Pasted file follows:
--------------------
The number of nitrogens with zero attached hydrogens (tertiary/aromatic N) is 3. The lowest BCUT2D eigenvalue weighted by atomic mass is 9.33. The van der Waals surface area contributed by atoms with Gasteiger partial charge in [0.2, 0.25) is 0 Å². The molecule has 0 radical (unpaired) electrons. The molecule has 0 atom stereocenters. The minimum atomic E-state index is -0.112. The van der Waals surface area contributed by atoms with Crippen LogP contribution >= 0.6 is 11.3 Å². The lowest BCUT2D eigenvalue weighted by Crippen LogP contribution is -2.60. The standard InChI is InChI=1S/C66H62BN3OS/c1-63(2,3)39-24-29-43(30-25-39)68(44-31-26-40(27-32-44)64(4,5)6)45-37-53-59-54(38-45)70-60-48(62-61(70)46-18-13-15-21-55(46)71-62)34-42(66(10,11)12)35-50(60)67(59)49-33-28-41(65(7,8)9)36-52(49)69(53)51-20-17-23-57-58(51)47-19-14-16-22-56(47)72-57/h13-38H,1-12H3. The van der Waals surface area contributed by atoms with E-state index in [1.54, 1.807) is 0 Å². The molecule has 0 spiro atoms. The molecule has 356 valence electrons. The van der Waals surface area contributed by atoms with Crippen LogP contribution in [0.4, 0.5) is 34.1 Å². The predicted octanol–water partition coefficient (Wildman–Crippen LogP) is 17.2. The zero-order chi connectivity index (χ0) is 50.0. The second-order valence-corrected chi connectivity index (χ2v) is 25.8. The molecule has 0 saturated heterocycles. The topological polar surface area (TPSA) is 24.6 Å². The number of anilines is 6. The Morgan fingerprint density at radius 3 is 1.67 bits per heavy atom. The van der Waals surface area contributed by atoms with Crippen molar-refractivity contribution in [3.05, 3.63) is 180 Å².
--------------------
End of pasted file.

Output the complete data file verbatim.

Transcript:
The number of nitrogens with zero attached hydrogens (tertiary/aromatic N) is 3. The lowest BCUT2D eigenvalue weighted by atomic mass is 9.33. The van der Waals surface area contributed by atoms with Gasteiger partial charge in [0.2, 0.25) is 0 Å². The molecule has 0 radical (unpaired) electrons. The molecule has 0 atom stereocenters. The minimum atomic E-state index is -0.112. The van der Waals surface area contributed by atoms with Crippen LogP contribution >= 0.6 is 11.3 Å². The lowest BCUT2D eigenvalue weighted by Crippen LogP contribution is -2.60. The standard InChI is InChI=1S/C66H62BN3OS/c1-63(2,3)39-24-29-43(30-25-39)68(44-31-26-40(27-32-44)64(4,5)6)45-37-53-59-54(38-45)70-60-48(62-61(70)46-18-13-15-21-55(46)71-62)34-42(66(10,11)12)35-50(60)67(59)49-33-28-41(65(7,8)9)36-52(49)69(53)51-20-17-23-57-58(51)47-19-14-16-22-56(47)72-57/h13-38H,1-12H3. The van der Waals surface area contributed by atoms with E-state index in [1.54, 1.807) is 0 Å². The molecule has 0 spiro atoms. The molecule has 356 valence electrons. The van der Waals surface area contributed by atoms with Crippen LogP contribution in [0.4, 0.5) is 34.1 Å². The predicted octanol–water partition coefficient (Wildman–Crippen LogP) is 17.2. The zero-order chi connectivity index (χ0) is 50.0. The second-order valence-corrected chi connectivity index (χ2v) is 25.8. The molecule has 0 saturated heterocycles. The topological polar surface area (TPSA) is 24.6 Å². The number of anilines is 6. The Morgan fingerprint density at radius 3 is 1.67 bits per heavy atom. The van der Waals surface area contributed by atoms with Crippen molar-refractivity contribution in [3.05, 3.63) is 180 Å².